Social network analysis in the context of information security risk management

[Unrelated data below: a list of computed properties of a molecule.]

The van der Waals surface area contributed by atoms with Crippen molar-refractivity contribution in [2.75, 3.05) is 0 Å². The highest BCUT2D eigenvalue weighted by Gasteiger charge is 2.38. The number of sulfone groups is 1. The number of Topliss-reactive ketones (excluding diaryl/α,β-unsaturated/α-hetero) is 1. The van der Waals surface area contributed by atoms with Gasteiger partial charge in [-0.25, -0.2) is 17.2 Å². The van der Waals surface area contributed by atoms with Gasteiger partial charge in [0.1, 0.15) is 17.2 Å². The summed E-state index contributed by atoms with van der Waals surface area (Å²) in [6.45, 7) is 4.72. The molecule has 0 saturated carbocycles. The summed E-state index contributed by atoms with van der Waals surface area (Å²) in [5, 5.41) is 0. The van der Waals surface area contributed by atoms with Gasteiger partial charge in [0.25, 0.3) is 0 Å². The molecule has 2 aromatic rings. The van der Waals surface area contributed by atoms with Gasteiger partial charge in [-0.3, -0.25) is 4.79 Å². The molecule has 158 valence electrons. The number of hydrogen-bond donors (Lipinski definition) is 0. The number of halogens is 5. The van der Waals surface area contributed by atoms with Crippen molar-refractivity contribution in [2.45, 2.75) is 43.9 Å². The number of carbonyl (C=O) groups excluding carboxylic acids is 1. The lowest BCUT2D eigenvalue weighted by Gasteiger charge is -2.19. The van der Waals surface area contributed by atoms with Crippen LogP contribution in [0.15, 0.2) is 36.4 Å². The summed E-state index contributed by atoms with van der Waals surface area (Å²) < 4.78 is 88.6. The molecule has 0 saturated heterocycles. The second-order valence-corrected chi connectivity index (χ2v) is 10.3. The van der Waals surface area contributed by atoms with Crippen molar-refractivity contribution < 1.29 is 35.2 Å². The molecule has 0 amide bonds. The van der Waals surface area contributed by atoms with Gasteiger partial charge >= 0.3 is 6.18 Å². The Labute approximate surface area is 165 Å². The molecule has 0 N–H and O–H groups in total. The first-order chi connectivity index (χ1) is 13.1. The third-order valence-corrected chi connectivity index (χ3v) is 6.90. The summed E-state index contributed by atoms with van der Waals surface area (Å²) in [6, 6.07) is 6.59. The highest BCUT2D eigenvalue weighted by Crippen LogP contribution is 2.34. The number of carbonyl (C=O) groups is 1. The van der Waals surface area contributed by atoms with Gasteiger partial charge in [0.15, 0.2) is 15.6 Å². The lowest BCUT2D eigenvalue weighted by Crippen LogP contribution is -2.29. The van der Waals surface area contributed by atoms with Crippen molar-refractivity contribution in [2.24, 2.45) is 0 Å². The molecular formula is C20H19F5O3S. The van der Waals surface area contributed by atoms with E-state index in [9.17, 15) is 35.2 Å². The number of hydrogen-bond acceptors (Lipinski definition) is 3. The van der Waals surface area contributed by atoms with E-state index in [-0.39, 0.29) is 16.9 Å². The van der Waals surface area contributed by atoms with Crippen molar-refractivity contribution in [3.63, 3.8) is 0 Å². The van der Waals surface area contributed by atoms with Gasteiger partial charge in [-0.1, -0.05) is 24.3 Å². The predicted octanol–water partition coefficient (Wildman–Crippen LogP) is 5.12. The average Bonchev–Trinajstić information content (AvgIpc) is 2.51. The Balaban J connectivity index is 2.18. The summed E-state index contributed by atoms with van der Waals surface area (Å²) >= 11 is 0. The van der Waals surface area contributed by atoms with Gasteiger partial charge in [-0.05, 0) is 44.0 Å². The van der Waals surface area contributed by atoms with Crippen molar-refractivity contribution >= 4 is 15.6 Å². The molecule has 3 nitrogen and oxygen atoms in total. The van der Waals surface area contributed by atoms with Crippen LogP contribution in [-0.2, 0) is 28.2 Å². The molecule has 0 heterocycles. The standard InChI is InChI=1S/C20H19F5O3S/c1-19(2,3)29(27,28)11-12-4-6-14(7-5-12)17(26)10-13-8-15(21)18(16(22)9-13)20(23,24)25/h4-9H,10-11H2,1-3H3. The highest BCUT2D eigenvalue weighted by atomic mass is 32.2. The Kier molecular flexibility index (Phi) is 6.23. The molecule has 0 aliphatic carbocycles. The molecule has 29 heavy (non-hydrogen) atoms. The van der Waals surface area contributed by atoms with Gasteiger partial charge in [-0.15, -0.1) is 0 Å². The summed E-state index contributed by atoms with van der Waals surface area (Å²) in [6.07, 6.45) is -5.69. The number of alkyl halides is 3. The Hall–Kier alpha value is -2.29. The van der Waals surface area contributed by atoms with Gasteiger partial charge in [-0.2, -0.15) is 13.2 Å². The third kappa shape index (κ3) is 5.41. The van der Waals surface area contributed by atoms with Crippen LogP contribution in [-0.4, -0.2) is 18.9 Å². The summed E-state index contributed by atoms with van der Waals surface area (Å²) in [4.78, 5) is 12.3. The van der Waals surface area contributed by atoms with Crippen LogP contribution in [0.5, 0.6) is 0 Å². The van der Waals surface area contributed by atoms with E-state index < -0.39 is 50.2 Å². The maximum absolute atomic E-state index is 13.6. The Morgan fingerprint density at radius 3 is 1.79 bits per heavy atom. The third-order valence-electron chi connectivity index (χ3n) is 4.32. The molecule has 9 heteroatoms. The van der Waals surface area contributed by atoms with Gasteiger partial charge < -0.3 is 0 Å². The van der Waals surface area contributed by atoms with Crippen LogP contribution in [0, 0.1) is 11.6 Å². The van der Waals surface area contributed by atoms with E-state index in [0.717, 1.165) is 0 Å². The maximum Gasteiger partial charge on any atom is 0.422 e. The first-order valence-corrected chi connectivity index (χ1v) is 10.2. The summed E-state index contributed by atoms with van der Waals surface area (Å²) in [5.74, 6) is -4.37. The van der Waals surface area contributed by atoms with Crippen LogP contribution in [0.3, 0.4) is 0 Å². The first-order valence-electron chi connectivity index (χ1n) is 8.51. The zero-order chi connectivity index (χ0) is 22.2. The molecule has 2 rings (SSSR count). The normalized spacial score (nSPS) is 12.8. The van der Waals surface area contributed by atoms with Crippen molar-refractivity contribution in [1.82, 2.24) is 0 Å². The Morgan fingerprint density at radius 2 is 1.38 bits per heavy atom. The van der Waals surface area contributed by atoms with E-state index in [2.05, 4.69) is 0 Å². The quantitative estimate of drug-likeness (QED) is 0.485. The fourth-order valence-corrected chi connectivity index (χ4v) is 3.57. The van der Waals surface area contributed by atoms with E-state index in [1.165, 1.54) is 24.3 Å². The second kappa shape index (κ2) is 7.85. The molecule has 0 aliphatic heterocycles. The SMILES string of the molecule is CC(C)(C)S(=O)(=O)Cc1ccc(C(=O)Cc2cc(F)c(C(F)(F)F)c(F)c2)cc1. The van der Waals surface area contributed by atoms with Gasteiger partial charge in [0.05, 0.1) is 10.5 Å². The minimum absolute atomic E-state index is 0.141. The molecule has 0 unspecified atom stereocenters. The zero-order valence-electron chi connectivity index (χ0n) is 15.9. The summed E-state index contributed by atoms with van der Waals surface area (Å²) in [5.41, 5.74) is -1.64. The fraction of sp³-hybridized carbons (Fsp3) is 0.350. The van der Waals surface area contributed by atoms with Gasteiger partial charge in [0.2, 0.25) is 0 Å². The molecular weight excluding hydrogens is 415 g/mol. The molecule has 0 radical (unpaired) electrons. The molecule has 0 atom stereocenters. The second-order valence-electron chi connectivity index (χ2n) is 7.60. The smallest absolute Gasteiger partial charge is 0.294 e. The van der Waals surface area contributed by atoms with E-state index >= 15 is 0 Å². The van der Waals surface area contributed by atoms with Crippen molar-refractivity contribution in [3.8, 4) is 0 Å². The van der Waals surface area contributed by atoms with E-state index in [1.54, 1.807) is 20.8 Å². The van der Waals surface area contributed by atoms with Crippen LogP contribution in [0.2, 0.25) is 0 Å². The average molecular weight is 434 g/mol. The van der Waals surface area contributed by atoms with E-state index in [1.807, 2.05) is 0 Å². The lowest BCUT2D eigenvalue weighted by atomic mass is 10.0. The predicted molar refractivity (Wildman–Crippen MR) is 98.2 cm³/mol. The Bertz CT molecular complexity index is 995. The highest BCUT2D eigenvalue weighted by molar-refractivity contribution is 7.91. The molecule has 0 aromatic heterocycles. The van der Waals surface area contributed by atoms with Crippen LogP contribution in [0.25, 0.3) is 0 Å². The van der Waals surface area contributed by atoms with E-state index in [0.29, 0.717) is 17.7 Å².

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One of the primary factors that determines the efficacy of information security is addressing the risks associated with the human actors involved. This is usually accomplished through the use of security policies that aim to manage user behaviour, and security awareness programmes that aim to improve both the knowledge users have of information security threats, and their behaviour. Unfortunately, while these methods do often reduce information security risk, they have certain shortcomings that may have an impact on how effectively they can help mitigate these risks. Awareness programmes, for example, may not necessarily address new risks, whereas overreaching policies could lead to information security fatigue. An additional approach is to implement Social Network Analysis (SNA) in order to identify and manage information security risks by addressing structural risks in the social networks of organisations. These social networks describe the interactions between people, tasks, and resources, and by investigating them hidden information security risks can potentially be identified. In this study a framework is proposed that aims to use SNA in order to identify the information security risks present in social networks. The proposed framework also presents a structured approach to developing risk mitigation strategies that can be used to reduce these risks, as well as the implementation of these strategies. In order to develop a complete framework, the study also presents a number of methods that were adapted for use with SNA. These novel applications include, among others, an implementation of Self-Organising Maps that can be used to evaluate information security risks in a social network graphically, and an adapted network optimisation technique. A real-world network, built using data from a Corporate Risk Report, is used in conjunction with multiple smaller networks to demonstrate the validity and utility of the framework.